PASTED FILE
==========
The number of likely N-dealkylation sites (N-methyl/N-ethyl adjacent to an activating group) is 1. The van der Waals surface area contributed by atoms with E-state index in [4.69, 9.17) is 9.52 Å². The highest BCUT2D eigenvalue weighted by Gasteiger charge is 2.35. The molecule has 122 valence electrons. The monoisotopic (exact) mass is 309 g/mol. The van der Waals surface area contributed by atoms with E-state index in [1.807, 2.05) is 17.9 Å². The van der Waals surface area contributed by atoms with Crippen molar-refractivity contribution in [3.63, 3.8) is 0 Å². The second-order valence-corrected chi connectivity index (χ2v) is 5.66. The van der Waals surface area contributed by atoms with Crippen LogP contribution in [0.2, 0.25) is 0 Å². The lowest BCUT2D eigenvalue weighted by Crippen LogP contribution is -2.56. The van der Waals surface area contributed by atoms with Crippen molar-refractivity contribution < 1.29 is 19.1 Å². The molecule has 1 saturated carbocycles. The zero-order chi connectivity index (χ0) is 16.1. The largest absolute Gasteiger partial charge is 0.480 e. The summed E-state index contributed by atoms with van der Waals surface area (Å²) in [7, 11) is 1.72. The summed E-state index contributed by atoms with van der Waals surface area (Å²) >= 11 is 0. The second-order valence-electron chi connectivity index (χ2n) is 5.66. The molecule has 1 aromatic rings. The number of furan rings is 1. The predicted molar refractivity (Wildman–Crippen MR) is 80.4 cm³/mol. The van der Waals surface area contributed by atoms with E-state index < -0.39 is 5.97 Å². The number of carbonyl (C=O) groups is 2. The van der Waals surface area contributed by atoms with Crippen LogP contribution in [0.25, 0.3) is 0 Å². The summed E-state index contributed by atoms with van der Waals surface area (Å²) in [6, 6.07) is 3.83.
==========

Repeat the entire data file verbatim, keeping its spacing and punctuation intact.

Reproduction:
The number of likely N-dealkylation sites (N-methyl/N-ethyl adjacent to an activating group) is 1. The van der Waals surface area contributed by atoms with E-state index in [4.69, 9.17) is 9.52 Å². The highest BCUT2D eigenvalue weighted by Gasteiger charge is 2.35. The molecule has 122 valence electrons. The monoisotopic (exact) mass is 309 g/mol. The van der Waals surface area contributed by atoms with E-state index in [1.807, 2.05) is 17.9 Å². The van der Waals surface area contributed by atoms with Crippen molar-refractivity contribution in [3.63, 3.8) is 0 Å². The second-order valence-corrected chi connectivity index (χ2v) is 5.66. The van der Waals surface area contributed by atoms with Crippen LogP contribution in [0.2, 0.25) is 0 Å². The lowest BCUT2D eigenvalue weighted by Crippen LogP contribution is -2.56. The van der Waals surface area contributed by atoms with Crippen molar-refractivity contribution < 1.29 is 19.1 Å². The molecule has 1 saturated carbocycles. The zero-order chi connectivity index (χ0) is 16.1. The largest absolute Gasteiger partial charge is 0.480 e. The summed E-state index contributed by atoms with van der Waals surface area (Å²) in [7, 11) is 1.72. The summed E-state index contributed by atoms with van der Waals surface area (Å²) >= 11 is 0. The second-order valence-electron chi connectivity index (χ2n) is 5.66. The molecule has 1 aromatic rings. The number of furan rings is 1. The predicted molar refractivity (Wildman–Crippen MR) is 80.4 cm³/mol. The van der Waals surface area contributed by atoms with E-state index < -0.39 is 5.97 Å². The number of carbonyl (C=O) groups is 2. The van der Waals surface area contributed by atoms with Crippen LogP contribution in [0.25, 0.3) is 0 Å². The summed E-state index contributed by atoms with van der Waals surface area (Å²) in [6, 6.07) is 3.83.